Glen Burnie man helped guard Iraqi prisoners of war Now home, guardsman describes duties. PERSIAN GULF SHOWDOWN

March 07, 1991|By Jay Merwin | Jay Merwin,Evening Sun Staff

Hours after ground operations started in the Persian Gulf war, Iraqi prisoners were streaming in by bus, truck and helicopter to the prison camp that Maryland National Guard troops helped build in the desert.

Some regular Iraqi Army troops arrived saying, "George Bush is great." Others from elite Republican Guard units were still resisting, though in handcuffs. And a great many "were guys who decided it would be better to be a prisoner than to die in a ground war," said Spc. Ronald Raab Jr., 26, who serves with the 290th Military Police Company.

Raab's unit, which was activated from the National Guard armory in Towson, is part of a battalion comprising about 1,500 MPs from several states.

Raab came home to Glen Burnie Monday on emergency leave to care for his wife, Bonnie, who requires complete bed rest in the final weeks of a difficult pregnancy. Before he left camp, Raab said, his battalion was guarding about 16,000 Iraqis.

The 290th deployed to Saudi Arabia last December and spent several weeks in a Bedouin camp north of Dhahran, where many in the company had complained to visiting Maryland news reporters that they were vulnerable to terrorist attacks from nearby highways. Shortly after Christmas, the battalion moved west to a military city closer to the Kuwaiti border where it guarded an Army communications center.

On Jan. 22, the battalion moved to a patch of desert in the area of Hafar al-Batin, about 60 miles south of the Iraq border. There, the soldiers built a prison camp, erecting guard towers and laying a wall of concertina wire five feet high. The MP units encamped in a ring around the perimeter of the prison camp.

In the first few weeks at Hafar al-Batin, Raab said, the soldiers ate one hot meal. He went three weeks without a shower.

Tall and thin, Raab lost 20 pounds while overseas.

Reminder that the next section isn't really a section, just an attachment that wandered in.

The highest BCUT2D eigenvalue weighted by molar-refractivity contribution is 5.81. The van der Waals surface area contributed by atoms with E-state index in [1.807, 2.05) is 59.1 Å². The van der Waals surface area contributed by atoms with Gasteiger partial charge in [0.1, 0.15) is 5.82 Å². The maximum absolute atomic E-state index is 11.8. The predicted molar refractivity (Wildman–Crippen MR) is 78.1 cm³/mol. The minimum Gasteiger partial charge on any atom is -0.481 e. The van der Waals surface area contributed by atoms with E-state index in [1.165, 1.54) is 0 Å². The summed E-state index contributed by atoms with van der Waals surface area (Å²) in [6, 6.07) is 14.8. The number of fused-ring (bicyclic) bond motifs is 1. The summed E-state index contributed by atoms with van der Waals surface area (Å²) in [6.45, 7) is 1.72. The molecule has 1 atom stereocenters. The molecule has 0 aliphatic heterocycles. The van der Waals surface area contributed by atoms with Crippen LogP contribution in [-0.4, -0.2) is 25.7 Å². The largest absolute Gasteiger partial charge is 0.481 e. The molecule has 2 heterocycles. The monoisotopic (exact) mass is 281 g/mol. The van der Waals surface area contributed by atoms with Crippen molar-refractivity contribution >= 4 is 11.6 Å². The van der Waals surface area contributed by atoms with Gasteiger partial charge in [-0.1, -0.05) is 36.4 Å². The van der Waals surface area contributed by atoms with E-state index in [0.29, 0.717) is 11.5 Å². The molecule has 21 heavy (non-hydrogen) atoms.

Prisoners began trickling in before the ground war started, Raab said.

After arriving, prisoners went to one of three holding tents where they were searched and given blankets, water and Saudi field rations of canned tuna and corned beef. One of Raab's duties was to escort prisoners in groups of five to the holding tent and bTC then to several other processing stations, where they would be strip-searched, photographed, fingerprinted and questioned by intelligence officers. At a supply tent, the prisoners received fresh underwear, a toothbrush, toothpaste and shower shoes.

Prisoners made no trouble, he said.

At Hafar al-Batin, Raab participated in a Scud missile alert. He donned a chemical weapons suit and went back to sleep. Another time, he heard an explosion as a Patriot missile intercepted a Scud bound for Riyadh. As the debris landed about 2 miles away, "you could feel it," he said. "The ground shook and you could feel the concussion in the air."

Before he left Saudi Arabia, the unofficial word was that the 290th might come home in about two months, Raab said, but "officially we haven't been told."

Raab had asked to come home last Friday, when he learned in a phone call of his wife's condition. Sunday, he boarded a C-5 military cargo plane for home. He was excited about his homecoming, but regretted leaving the rest of his company behind.

About an hour before landing at Dover Air Force Base in Delaware, Raab happened to look into the cargo hold. There he saw the coffin of a fallen soldier. "It kind of got me quiet for a while," he said.

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